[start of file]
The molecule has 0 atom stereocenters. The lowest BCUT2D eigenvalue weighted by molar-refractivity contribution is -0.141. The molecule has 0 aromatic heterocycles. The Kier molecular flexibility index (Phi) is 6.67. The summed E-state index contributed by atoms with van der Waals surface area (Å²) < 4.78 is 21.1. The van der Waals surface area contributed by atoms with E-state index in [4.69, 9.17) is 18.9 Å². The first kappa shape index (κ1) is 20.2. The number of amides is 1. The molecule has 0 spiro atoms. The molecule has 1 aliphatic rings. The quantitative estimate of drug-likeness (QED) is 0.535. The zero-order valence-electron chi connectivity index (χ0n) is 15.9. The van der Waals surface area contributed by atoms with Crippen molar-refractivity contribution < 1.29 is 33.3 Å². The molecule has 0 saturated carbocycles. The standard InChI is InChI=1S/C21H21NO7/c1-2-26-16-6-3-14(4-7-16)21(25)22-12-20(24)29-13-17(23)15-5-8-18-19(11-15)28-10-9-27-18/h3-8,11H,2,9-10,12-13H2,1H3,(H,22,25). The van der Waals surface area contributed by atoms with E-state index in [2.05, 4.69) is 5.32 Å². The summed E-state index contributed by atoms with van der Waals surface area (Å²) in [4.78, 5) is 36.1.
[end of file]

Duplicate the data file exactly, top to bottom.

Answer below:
The molecule has 0 atom stereocenters. The lowest BCUT2D eigenvalue weighted by molar-refractivity contribution is -0.141. The molecule has 0 aromatic heterocycles. The Kier molecular flexibility index (Phi) is 6.67. The summed E-state index contributed by atoms with van der Waals surface area (Å²) < 4.78 is 21.1. The van der Waals surface area contributed by atoms with E-state index in [4.69, 9.17) is 18.9 Å². The first kappa shape index (κ1) is 20.2. The number of amides is 1. The molecule has 0 spiro atoms. The molecule has 1 aliphatic rings. The quantitative estimate of drug-likeness (QED) is 0.535. The zero-order valence-electron chi connectivity index (χ0n) is 15.9. The van der Waals surface area contributed by atoms with Crippen molar-refractivity contribution < 1.29 is 33.3 Å². The molecule has 0 saturated carbocycles. The standard InChI is InChI=1S/C21H21NO7/c1-2-26-16-6-3-14(4-7-16)21(25)22-12-20(24)29-13-17(23)15-5-8-18-19(11-15)28-10-9-27-18/h3-8,11H,2,9-10,12-13H2,1H3,(H,22,25). The van der Waals surface area contributed by atoms with E-state index in [2.05, 4.69) is 5.32 Å². The summed E-state index contributed by atoms with van der Waals surface area (Å²) in [4.78, 5) is 36.1.